The AP reports fewer and fewer graduates in engineering and computer science will actually work in the high-tech industry. Programming Jobs Losing Luster in U.S. Instead, they are heading to careers in management consulting and marketing.
As tens of thousands of engineering jobs migrate to developing countries, many new entrants into the U.S. work force see info tech jobs as monotonous, uncreative and easily farmed out — the equivalent of 1980s manufacturing jobs.
“U.S. graduates probably shouldn’t think of computer programming or chemical engineering as long-term careers” according to Albert C. Gray.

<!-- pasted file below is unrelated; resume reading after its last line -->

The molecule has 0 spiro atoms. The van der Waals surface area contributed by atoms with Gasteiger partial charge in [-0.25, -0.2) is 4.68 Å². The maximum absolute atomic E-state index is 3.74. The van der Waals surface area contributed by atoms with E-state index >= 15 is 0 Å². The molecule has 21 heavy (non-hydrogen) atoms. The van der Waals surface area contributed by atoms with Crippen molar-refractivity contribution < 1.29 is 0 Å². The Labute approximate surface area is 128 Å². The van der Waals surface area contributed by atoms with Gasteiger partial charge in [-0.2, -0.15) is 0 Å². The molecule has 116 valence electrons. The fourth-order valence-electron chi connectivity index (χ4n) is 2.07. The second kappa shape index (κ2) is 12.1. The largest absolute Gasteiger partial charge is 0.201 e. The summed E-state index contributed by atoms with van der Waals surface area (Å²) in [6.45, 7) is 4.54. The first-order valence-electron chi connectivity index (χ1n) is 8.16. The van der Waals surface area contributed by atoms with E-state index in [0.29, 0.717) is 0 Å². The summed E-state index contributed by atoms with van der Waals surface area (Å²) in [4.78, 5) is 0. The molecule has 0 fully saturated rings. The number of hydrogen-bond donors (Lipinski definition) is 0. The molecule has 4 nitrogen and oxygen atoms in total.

At Stanford, career experts […] suggest students develop foreign language skills to land jobs as cross-cultural project managers — the person who coordinates software development between work teams in Silicon Valley and the emerging tech hub of Bangalore, India, for example.
Yeah, that’s the ticket – after all, there aren’t any good project managers in Bangalore, right?
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